Overall a tremendous output of work by Jesperson and an excellent look into his process. It is great to see the steps an artist goes through in a single exhibition, from drawings, models, sculptures, and really huge sculptures.
You can see more of Jesperson’s work on his website: http://waldojespersen.com/home.html
I had never experienced flood irrigation until I moved to Arizona. It is still a marvelous phenomenon to me, and provides a new context for my tiny house. I think I need to make more houses – a whole flooded neighborhood. The grass makes the setting a bit too comical, perhaps, compared to the austerity of the mud puddle ones.
I’m not entirely sure where I’m going with this yet, given that I don’t usually walk around calling myself a photographer. But, I do really like urban interventions, particularly the small kind, and miniatures photography, and painting really tiny 3D forms. So this seemed like a natural thing to try. The issue I find with many other small scale interventions is that they lack meat or substance; just some model train figures cleaning up a spilt coffee an what not.
Last year we saw an unprecedented amount of rain here in the valley, and when in rains in the desert the water just kind of hangs around. The city lacks the infrastructure to deal with it effectively so many puddles last for days. This phenomenon mirrors the flood irrigation used to maintain grass lawns in the area. I wanted to make something that would bring attention to these micro and macro floods.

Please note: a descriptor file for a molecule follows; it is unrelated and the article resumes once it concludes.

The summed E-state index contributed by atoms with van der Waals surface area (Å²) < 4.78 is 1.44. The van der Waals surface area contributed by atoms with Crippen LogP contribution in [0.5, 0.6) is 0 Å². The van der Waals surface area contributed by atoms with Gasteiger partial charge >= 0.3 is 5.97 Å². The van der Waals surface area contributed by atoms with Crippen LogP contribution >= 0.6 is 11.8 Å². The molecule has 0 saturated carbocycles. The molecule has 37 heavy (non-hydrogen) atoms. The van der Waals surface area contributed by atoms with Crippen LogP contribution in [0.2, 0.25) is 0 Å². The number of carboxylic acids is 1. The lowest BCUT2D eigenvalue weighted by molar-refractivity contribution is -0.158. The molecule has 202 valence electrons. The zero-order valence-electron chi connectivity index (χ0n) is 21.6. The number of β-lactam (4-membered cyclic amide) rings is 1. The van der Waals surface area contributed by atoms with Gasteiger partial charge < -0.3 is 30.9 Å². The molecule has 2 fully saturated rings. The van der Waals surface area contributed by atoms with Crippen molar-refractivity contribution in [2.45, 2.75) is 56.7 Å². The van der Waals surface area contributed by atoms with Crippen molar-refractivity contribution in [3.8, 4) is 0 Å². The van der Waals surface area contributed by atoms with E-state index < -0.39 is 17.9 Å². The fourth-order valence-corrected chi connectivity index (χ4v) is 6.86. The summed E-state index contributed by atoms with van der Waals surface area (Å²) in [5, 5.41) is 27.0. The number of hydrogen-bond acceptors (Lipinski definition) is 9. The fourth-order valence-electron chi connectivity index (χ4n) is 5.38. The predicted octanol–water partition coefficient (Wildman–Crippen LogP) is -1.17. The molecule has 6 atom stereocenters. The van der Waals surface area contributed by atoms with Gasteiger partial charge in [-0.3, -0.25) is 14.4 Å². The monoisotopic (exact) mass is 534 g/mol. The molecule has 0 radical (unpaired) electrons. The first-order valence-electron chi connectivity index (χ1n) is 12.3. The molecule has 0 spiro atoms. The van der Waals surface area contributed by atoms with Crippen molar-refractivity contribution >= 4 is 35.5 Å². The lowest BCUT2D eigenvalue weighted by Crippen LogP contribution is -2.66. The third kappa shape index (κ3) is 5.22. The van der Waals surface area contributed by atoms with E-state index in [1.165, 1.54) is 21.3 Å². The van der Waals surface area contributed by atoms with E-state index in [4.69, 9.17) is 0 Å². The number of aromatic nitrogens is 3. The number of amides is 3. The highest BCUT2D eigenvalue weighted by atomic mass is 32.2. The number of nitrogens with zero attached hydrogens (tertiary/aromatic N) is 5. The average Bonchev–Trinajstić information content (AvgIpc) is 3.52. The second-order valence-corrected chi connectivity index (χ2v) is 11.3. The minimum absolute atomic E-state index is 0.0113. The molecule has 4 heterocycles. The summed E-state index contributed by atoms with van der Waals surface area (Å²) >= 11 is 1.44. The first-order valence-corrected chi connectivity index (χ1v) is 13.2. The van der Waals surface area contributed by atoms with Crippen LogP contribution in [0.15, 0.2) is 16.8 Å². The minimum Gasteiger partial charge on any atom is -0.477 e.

By the way, I’m shooting these with a Panasonic GH2 and an old 50mm Canon lens.
This past third Friday I was particularly impressed with the show “Collected Echos” on view at the Halt gallery featuring artworks by Patricia Sannit and Rossitza Todorova. I am going to focus this review on Patricia’s work, which took form as a series of ceramic cylinders clustered in circular groups across the floor of the gallery, leading the way to a mixed media wall installation at the back.
Most of the cylinders are roughly soda can or water bottle sized, though some expand in girth to near deep dish pizza dimensions. Granted, here and there a cone or rectangular prism is visible adding a bit of variety. On closer examination, each cylinder is carved with a primitive pattern of triangles, rectangles, and / or circles. The carving is most obvious on the flat topsides, but is also evident on the curved sides of the cylinders. In color, the objects are mostly white, though yellow hues show through where the surface has been carved. A few of the groupings are encircled in rusted steel bands.
En masse the cylinders look like the organic growth of a city as it stretches across the floor, whose citizens are more concerned with circles than our grids. Close up, I can’t help but see the carvings as some kind of writing, or numbering system. I am reminded of ancient stone cylinders and time telling devices. Each cylinder appears to be as computer file, holding its data in its carvings. This then makes me think of the larger groupings as an ancient or alien computer, doing work on its parts. Perhaps with the right alignment, a future path will be clear. The whole floor installation feels old, worn, as an artifact.